Capt. Taylor Force was an Eagle Scout, a West Point graduate who served multiple tours in Iraq and Afghanistan, and an all-around terrific young man. In 2016, on a university study trip to Israel, he was murdered by a Palestinian terrorist on a stabbing rampage near Tel Aviv’s beach. He was twenty-eight years old.
Then-Vice President Joe Biden, only minutes away, meeting with Israeli officials, heard the sirens of first responders racing to the scene. His coincidental personal connection to Force’s death makes his emerging Palestinian aid policy hard to swallow: the proposed aid will effectively reward such attacks, violating both letter and spirit of an anti-terror-funding law bearing Force’s name.
Force’s family suffered another blow when Palestinian authorities declared the terrorist, killed mid-attack by police, a “hero” and “martyr.” That designation entitled his family to substantial lifetime payments. Incredibly, those special “pay-for-slay” payments to families of such “heroic” terrorists—dozens of whom murdered U.S. citizens like Force—were effectively underwritten by hundreds of millions of dollars in annual U.S. aid to the Palestinian Authority (PA). In 2017, those reward payments totaled $345 million. Is there a more obscene use of our American taxpayer dollars?
Fortunately, bipartisan support coalesced to re-align misguided U.S. policy. In 2018, the Taylor Force Act became law, prohibiting American economic assistance which “directly benefits the Palestinian Authority” as long as the PA continues to pay financial rewards for terrorism.
Yet, even facing an aid cutoff, the cash-strapped PA insists on honoring, subsidizing and rewarding terrorists, condemning efforts to stop the terror-incentive payments as “insane” and “aggression against the Palestinian people.”
State Department criteria judge whether aid “directly benefits” the PA by “the extent of ownership or control the PA exerts over…the primary beneficiary or end user of the assistance,” and “whether the assistance or services provided directly replace assistance or services provided by the PA.” For example, paying the PA’s electrical bills frees up PA funds for terror reward payments, and is thus prohibited. The de facto control the authoritarian PA exerts over all Palestinian institutions means almost all assistance represents a direct benefit.
The Biden administration is, nevertheless, forging ahead with new assistance to the Palestinians, notwithstanding the PA’s refusal to budge on blood money payments. It has quietly moved to give $130 million ostensibly for Palestinian law enforcement and civil society. A recently leaked State Department memo implies that the aid will go through various civil society groups and NGOs not officially connected to the PA.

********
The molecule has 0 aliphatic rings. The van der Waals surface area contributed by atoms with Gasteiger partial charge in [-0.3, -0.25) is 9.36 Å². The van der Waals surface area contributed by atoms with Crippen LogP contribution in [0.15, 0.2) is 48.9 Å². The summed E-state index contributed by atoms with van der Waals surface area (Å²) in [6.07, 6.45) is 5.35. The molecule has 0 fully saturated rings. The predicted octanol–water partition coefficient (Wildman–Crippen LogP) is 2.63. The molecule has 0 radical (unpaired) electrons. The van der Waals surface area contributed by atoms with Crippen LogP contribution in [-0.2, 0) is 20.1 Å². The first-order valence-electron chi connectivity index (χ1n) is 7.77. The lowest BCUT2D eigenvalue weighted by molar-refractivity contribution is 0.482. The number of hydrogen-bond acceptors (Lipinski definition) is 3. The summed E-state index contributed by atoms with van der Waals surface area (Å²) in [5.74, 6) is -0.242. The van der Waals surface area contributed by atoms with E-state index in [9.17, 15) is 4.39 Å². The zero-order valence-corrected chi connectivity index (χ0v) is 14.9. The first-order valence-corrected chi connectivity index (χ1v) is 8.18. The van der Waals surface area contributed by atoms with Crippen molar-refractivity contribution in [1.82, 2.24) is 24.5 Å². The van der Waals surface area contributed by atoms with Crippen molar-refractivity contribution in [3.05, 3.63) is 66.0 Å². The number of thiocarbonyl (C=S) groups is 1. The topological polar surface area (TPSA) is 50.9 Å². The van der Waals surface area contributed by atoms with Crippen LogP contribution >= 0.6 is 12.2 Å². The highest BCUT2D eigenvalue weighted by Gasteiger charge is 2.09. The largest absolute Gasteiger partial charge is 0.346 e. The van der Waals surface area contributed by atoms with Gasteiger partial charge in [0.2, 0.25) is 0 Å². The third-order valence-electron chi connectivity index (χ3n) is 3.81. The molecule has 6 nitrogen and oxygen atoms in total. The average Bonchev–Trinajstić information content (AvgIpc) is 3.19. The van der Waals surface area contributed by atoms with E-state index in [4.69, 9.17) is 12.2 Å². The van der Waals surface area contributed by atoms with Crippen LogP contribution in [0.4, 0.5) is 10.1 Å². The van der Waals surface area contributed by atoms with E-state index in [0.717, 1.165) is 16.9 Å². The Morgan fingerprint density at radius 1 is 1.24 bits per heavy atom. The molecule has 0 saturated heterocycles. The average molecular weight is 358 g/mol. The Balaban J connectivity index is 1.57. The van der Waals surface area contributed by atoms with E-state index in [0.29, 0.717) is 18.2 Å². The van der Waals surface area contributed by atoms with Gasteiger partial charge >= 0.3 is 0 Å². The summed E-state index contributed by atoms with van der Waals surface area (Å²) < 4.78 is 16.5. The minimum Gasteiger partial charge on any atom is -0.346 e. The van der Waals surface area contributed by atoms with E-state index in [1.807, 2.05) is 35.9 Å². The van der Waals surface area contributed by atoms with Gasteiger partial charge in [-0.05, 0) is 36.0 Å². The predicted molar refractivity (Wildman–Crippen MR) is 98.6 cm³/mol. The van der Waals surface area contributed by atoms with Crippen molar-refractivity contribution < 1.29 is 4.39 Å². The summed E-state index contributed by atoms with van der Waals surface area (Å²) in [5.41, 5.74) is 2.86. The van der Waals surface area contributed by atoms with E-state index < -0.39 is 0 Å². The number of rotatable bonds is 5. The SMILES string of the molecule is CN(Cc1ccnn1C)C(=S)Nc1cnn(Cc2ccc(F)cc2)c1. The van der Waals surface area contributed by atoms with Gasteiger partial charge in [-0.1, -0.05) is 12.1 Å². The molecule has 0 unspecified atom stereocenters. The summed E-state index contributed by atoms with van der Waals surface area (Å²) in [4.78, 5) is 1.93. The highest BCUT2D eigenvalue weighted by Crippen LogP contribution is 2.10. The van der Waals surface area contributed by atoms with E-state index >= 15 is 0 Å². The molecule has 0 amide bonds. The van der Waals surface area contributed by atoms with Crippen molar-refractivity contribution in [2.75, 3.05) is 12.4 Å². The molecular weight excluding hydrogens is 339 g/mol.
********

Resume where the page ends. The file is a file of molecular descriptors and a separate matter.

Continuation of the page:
While that sounds theoretically reasonable, practically it merely elevates form over substance. It circumvents U.S. law by essentially laundering funds that will still ultimately benefit and fall under the control of an unrepentant PA, still doling out rewards for terror.
A new PA law has effectively nationalized all once-independent civil society groups and NGOs. They now must submit plans and budgets to the PA to review their conformity with the “work plan of the relevant ministry.” Additionally, the law gives the PA power to dissolve any organization and seize or transfer its assets “to a similar Palestinian association or institution.” Aid to “independent” organizations can now be seized by the very PA that the United States is legally prohibited from funding directly.
Meanwhile, a new (nonpartisan) Government Accountability Office audit shows that from 2015 to 2019, the U.S. government could not sufficiently vet aid sub-grantees, as required under U.S. antiterrorism laws. That giant unaccountability loophole has allowed millions in U.S. taxpayer dollars to flow to terror-supporting sub-grantees, laundered through misleadingly benign-sounding NGOs such as the Palestinian Peace Coalition and Pal-Think for Strategic Studies.
Proponents insist that funding “clean” entities won’t “directly benefit” the PA or consequently directly fund terror or “pay-for-slay” payments. From a purely legal standpoint, that is debatable; but from a moral standpoint, it is abhorrent: it facilitates “pay-for-slay” through a shell game where the funding ultimately lands in the same pockets. In this case, “benefiting” vs. “directly benefitting” is a distinction without a moral difference.
However pure our intent, practically, aid we direct to non-terror-connected Palestinians will be intercepted through the thuggish tyranny of a PA still subsiding “pay-for-slay.”
The principle behind the Taylor Force Act is morally compelling and transcends partisan politics. Hiding behind semantics to pretend that U.S. tax dollars will not flow to the sponsors and families of the murderers of Force and so many other Americans is cowardly. Could any honorable administration figure look our families in the eye and tell us otherwise?
The same bipartisan consensus which stood behind this principle before must step forward again: the moral calculus is no different today. The administration must not dishonor itself by doing the unconscionable: laundering U.S. tax dollars to the very terror networks responsible for promoting and rewarding the shedding of innocent blood, particularly that of U.S. citizens.
Stuart Force is a former US Air Force officer and pilot. He and his wife Robbi were instrumental in the passage of the anti-terror financing laws named for their son, Taylor.
Sander Gerber is the CEO of Hudson Bay Capital Management, a distinguished fellow at the Jewish Institute for National Security of America (JINSA), and a fellow at the Jerusalem Center for Public Affairs.